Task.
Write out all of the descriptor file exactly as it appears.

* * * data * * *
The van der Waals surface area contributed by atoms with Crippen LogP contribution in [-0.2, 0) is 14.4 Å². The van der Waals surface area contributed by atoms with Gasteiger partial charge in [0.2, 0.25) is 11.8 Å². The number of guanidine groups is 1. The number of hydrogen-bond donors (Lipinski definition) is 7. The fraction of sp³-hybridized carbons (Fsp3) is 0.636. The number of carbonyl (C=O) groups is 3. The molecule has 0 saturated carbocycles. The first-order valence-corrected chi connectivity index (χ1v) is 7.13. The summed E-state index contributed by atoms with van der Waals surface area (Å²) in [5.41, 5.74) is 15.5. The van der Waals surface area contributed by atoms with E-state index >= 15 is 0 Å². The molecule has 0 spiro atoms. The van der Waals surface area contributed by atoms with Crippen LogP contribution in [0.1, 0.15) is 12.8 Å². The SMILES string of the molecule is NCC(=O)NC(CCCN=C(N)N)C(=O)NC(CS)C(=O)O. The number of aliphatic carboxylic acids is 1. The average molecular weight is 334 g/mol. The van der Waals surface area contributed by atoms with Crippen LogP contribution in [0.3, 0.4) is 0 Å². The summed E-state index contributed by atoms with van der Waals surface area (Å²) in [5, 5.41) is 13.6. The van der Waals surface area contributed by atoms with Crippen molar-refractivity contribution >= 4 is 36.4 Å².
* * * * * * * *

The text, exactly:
The van der Waals surface area contributed by atoms with Crippen LogP contribution in [-0.2, 0) is 14.4 Å². The van der Waals surface area contributed by atoms with Gasteiger partial charge in [0.2, 0.25) is 11.8 Å². The number of guanidine groups is 1. The number of hydrogen-bond donors (Lipinski definition) is 7. The fraction of sp³-hybridized carbons (Fsp3) is 0.636. The number of carbonyl (C=O) groups is 3. The molecule has 0 saturated carbocycles. The first-order valence-corrected chi connectivity index (χ1v) is 7.13. The summed E-state index contributed by atoms with van der Waals surface area (Å²) in [5.41, 5.74) is 15.5. The van der Waals surface area contributed by atoms with E-state index >= 15 is 0 Å². The molecule has 0 spiro atoms. The van der Waals surface area contributed by atoms with Crippen LogP contribution in [0.1, 0.15) is 12.8 Å². The SMILES string of the molecule is NCC(=O)NC(CCCN=C(N)N)C(=O)NC(CS)C(=O)O. The number of aliphatic carboxylic acids is 1. The average molecular weight is 334 g/mol. The van der Waals surface area contributed by atoms with Crippen LogP contribution in [0.3, 0.4) is 0 Å². The summed E-state index contributed by atoms with van der Waals surface area (Å²) in [5, 5.41) is 13.6. The van der Waals surface area contributed by atoms with Crippen molar-refractivity contribution >= 4 is 36.4 Å².